Understanding the Texas Method Intensity Day

by Andy Baker, SSC | March 08, 2017

Texas Method intensity day programming

Texas Method Overview

Despite its popularity and widespread use there exists some persistent confusion as how to best navigate through all the possible twists and turns of the Texas Method. The Texas Method is the enigma of intermediate programming. No other particular program has been as single-handedly responsible for some astonishing examples of extended intermediate progress while simultaneously burying so many others in just a few weeks’ time. Texas Method is pretty much Pass/Fail, and unfortunately there are too many examples of Fail from its users.

There are two main reasons for the high crash-and-burn rate among trainees and coaches. First, inappropriate usage. As we have stated before, the Texas Method is a lifter’s program. It’s very effective, but very hard. Even when done appropriately, recovery from the Texas Method is difficult to manage and it’s likely that only someone with competitive aspirations will take the time and effort to consistently manage their calories, sleep patterns, and lifestyle choices to make the program work. The workouts can be long and drawn out, and the average working adult over 35 years of age probably cannot commit the time or the energy to do the program properly. So if you are over 35 or 40 years of age, and you consider yourself to be a “recreational lifter,” then it’s probably best that you consider a Heavy-Light-Medium Program or a Split Routine training model.

Second, even for those who are good candidates for the traditional Texas Method training model, there is rampant misapplication of all the training variables. This is especially true in the period of transition from the novice program to the Texas Method. If you don’t navigate this timeframe correctly you can very easily sabotage your future on this program.

The area where we see the most mistakes made on the Texas Method revolve around the Intensity Day and a misunderstanding of what exactly the Intensity Day is, how it is supposed to work, and how it relates to the volume day workloads.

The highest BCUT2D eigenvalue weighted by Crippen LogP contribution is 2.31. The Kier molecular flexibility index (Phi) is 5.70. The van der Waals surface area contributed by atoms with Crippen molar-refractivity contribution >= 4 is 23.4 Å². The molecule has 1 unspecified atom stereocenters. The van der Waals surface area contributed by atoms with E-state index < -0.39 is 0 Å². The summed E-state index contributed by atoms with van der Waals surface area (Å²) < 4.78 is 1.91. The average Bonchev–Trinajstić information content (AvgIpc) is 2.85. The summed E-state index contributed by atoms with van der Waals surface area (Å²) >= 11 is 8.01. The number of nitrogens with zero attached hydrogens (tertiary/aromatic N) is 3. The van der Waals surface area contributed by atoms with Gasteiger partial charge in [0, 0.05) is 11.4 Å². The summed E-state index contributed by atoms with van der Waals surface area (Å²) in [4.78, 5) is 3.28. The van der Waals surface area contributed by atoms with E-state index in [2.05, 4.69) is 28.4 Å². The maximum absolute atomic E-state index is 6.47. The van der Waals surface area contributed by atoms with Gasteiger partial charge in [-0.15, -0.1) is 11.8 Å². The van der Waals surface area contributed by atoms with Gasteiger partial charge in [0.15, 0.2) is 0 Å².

As traditionally understood, the Volume Day of the Texas Method is the primary “stressor” of the week. Having by far the highest workload in terms of tonnage (the total sum of sets x reps x load), the volume day is our primary “disrupter” of homeostasis, which is necessary for continuous adaptation. Many have come to think of the Intensity Day as simply the “expression” of new adaptation caused solely by the stress of the Volume Day. This is the truth, but not the whole truth.   

The Intensity Day is also an extension of the stress created by the Volume workout. Intermediate trainees need exposure to the stress of high volume workouts, but they also need the exposure to extremely heavy loads if increased force production is the ultimate goal of the program. And since it isn’t really feasible to get all of that work into a single session, we have split the week into high volume work and high intensity work.

So the Intensity Day is not necessarily just an “expression” of the adaptation from the stress we applied on Monday’s volume day. Although it is that, it is also a stress in and of itself. While the nature of the stress is different than Monday’s 5x5, one all out herculean set of 1-5 reps is certainly a catalyst that contributes to the adaptation of greater force production. And just as Monday’s 5x5 contributes to your ability to perform a new 5RM, 3RM, or 1RM on Friday, the stress of Friday’s high intensity set or sets will contribute to your ability to perform a new 5x5 max on Monday.

We’d like to think that the whole Stress-Recovery-Adaptation cycle is simply confined to a nice and neat Monday through Friday weekly training cycle, that simply repeats itself starting every Monday. The reality is that Stress, Recovery, and Adaptation are continually happening all the time. Our brains don’t like the fact that there is a massive amount of fuzzy grey area when all of these things actually take place, but that is in fact the case.

We stress ourselves on Monday with a very high volume of work at a moderate intensity and we begin the recovery process as soon as we leave the gym. We add another stress on Wednesday. Even though this is a light day, and the dose of stress is relatively small, we haven’t yet recovered from Monday, so we are still adding stress to the recovery load. Although we may or may not be fully recovered from Monday and Wednesday, we are recovered enough by Friday to add yet another stress on Friday, although we must alter the nature of that stress. Experience has shown that a higher-intensity low-volume session works best here. Over the weekend, we recover from the very heavy loads we lifted on Friday with the hope that the exposure to those extremely heavy loads will aid us in our volume day efforts the following Monday.